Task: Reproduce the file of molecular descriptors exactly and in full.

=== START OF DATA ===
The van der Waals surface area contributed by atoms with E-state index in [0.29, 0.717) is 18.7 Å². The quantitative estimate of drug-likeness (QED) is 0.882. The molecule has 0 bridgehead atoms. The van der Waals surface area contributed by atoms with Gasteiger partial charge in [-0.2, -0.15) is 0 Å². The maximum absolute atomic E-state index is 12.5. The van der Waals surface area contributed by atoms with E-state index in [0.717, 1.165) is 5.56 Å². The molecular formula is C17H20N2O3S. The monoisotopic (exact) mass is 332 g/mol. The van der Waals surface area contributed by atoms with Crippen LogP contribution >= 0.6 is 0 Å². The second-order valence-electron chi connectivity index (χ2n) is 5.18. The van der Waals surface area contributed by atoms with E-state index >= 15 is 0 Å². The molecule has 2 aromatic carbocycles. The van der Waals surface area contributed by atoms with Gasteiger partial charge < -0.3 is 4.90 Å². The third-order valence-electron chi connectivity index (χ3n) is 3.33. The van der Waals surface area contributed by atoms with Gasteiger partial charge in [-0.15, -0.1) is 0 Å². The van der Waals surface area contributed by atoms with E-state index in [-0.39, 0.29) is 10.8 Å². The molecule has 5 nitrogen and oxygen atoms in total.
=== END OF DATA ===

The van der Waals surface area contributed by atoms with E-state index in [0.29, 0.717) is 18.7 Å². The quantitative estimate of drug-likeness (QED) is 0.882. The molecule has 0 bridgehead atoms. The van der Waals surface area contributed by atoms with Gasteiger partial charge in [-0.2, -0.15) is 0 Å². The maximum absolute atomic E-state index is 12.5. The van der Waals surface area contributed by atoms with E-state index in [0.717, 1.165) is 5.56 Å². The molecular formula is C17H20N2O3S. The monoisotopic (exact) mass is 332 g/mol. The van der Waals surface area contributed by atoms with Crippen LogP contribution >= 0.6 is 0 Å². The second-order valence-electron chi connectivity index (χ2n) is 5.18. The van der Waals surface area contributed by atoms with E-state index >= 15 is 0 Å². The molecule has 2 aromatic carbocycles. The van der Waals surface area contributed by atoms with Gasteiger partial charge < -0.3 is 4.90 Å². The third-order valence-electron chi connectivity index (χ3n) is 3.33. The van der Waals surface area contributed by atoms with Gasteiger partial charge in [-0.15, -0.1) is 0 Å². The van der Waals surface area contributed by atoms with E-state index in [-0.39, 0.29) is 10.8 Å². The molecule has 5 nitrogen and oxygen atoms in total.